More than 575 students attend 2022 Manufacturing Day in Dickinson
“We as freshman seminar teachers feel this is a great experience for our students to explore post-secondary options in the world of manufacturing,” said DHS teachers of event.
DICKINSON — Each year since 2015, the Southwest North Dakota Manufacturers Solutions Group, in partnership with the Greater North Dakota Chamber, hosts Manufacturing Day in Dickinson. On Wednesday, Oct. 12, the Biesiot Activities Center was packed with more than 575 students and a host of area manufacturers and centers of higher learning for the 2022 iteration.
Dickinson High School is an annual participant in the event, using the opportunity to expose students to the world of manufacturing. This year DHS brought their freshman students to engage with area industry leaders from the “Big 5” manufacturing companies of Fisher Industries, Baker Boy, Steffes, TMI and KMM.
“We as freshman seminar teachers feel this is a great experience for our students to explore post-secondary options in the world of manufacturing,” teachers at DHS said of the event.
The event, affiliated with the National Association of Manufacturers and the Manufacturing Institute’s Dream It Do It program, was launched in 2015.
“The Dream It Do It program consists of young professionals from Dickinson’s “Big 5” manufacturing companies…each promoting manufacturing careers amongst the Southwest ND youth,” Eric Kittelson, marketing and product information director with Fisher Industries, said. “The program was started to reach out to area students and provide them with the information that there are several great career opportunities in manufacturing right outside your door.”
Kittelson added, “We are trying to keep our area youth around and not lose them to the eastern side of the state or further.”
According to recent industry studies, an entire generation of skilled employees are expected to enter retirement in the next five years and in so doing are projected to spawn a manufacturing industry labor shortage of nearly 3.5 million positions by 2025.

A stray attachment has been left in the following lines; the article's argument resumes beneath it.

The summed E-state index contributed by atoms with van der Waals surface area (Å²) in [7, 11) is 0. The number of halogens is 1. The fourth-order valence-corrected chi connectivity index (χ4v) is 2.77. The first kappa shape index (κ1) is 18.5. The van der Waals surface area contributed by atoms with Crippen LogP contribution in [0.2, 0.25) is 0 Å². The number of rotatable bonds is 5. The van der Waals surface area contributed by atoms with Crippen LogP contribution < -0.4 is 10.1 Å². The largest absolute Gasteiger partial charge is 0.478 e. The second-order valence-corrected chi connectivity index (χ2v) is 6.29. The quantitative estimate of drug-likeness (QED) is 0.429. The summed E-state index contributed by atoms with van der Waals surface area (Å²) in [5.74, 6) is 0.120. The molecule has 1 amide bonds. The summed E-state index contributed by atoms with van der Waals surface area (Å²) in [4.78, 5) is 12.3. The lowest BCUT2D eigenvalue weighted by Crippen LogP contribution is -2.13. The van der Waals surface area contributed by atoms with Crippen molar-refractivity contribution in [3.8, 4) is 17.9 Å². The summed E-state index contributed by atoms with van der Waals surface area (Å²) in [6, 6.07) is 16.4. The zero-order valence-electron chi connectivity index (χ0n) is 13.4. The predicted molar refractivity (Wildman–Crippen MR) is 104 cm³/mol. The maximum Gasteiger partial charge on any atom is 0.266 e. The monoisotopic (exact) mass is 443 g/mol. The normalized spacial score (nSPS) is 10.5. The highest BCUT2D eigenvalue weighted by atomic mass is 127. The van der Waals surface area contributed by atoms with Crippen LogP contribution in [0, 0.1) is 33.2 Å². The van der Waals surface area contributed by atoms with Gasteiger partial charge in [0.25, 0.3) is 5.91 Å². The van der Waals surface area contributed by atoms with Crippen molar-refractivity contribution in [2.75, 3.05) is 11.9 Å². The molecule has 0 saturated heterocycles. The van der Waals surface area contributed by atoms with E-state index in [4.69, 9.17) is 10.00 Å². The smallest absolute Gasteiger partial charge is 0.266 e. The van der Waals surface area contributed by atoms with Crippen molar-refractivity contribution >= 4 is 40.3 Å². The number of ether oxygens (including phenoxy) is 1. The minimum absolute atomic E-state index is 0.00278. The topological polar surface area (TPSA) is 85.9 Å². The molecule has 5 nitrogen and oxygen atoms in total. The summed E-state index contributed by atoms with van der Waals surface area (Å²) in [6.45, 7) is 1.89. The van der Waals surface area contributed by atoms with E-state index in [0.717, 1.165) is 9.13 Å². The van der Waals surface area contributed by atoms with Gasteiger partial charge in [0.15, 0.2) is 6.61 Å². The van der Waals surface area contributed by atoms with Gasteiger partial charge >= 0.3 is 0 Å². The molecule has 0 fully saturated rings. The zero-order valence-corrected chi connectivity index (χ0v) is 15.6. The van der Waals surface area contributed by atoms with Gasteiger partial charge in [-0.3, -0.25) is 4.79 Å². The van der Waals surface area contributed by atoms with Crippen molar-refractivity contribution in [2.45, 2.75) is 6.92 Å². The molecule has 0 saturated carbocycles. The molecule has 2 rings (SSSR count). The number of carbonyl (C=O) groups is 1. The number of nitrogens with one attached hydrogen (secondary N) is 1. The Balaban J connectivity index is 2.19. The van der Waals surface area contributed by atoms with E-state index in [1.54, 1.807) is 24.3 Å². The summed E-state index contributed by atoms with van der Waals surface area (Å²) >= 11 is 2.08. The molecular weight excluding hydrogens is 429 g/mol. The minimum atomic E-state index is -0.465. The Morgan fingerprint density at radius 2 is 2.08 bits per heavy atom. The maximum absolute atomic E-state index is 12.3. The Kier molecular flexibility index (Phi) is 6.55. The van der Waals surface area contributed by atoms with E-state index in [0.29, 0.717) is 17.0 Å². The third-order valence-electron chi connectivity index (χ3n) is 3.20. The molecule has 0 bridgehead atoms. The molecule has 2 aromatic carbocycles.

“One of our main topics of discussion and promotion with our Dream It Do It program, is informing the students that within the next 5 years there will be millions of jobs available in manufacturing. Not only a lot of jobs, but great paying jobs as well,” Kittelson said. “Recruiting employees and trying to compete with the salary and benefits of oil companies right now is a difficult task. We use our Dream It Do It program and our Manufacturing Day Event to reach out to the students early. If we can get students to remember our companies at these events then when they are older and searching for a career and Fisher Industries pops up for ‘Now Hiring,’ they may say, ‘Hey, I remember Fisher Industries from Manufacturing Day, I’ll apply there!’
With the advent of new technologies, the manufacturing industry finds itself in need of fewer employees than even a decade ago, yet the employees sought are increasingly expected to enter the workforce with a growing and different set of skills than their forebears of years past.
As manufacturing becomes more automated, partnerships with centers of higher education and promotional programs like Dream It, Do It seeks to foster the next generation of manufacturing professionals.
“We have a successful relationship with statewide Universities, Colleges, Trade schools in NDSCS, BSC, NDSU, DSU and Lynnes Welding Training. As our event continues to grow we continue to invite others,” Kittelson said. “As the processes of how products are manufactured continues to change, due to technology and automation, so does the need for training in different skill sets…With the rise of automation, an individual with a computer science degree and love for programming could be a manufacturing company’s product manager with no background in mechanical processes.”
The event features a variety of hands-on activities for students to engage with, from using power tools and assembling and dis-assembling a bearing housing to controlling a robotic dog, designing an object for a 3D printer, or simulating a weld on a piece of angle iron.
“It’s a unique opportunity for students to participate in many manufacturing hands-on activities and hopefully gain a better understanding of what the manufacturing sector presents,” Kittelson said. “Everyone associates manufacturing jobs to be the “dirty” jobs like welders, laborers and diesel mechanics, but forget about all the departments that help complete organizational teams like HR, IT, Sales, Safety, Engineering, Accounting and Marketing.”
Kittelson added, “Many students in high school don’t know what they want to do in the future after high school and our Manufacturing Day Event can assist students with finding that next venture whether it’s heading off to college, attending a trade school or diving straight into the workforce.”
The 2022 event was a resounding success as roughly 575 students engaged with industry experts, a far cry from when the first event was held in 2015 and featured an attendance of only around 200 students.
“Speaking on behalf of parents, I would be thrilled that my child is attending events such as our Manufacturing Day Event and recognizing all the different options out there. I always say this but I wish we had these types of events back when I was in high school,” he said. “Probably would have persuaded me to look towards a different direction than what I chose as a senior in high school.”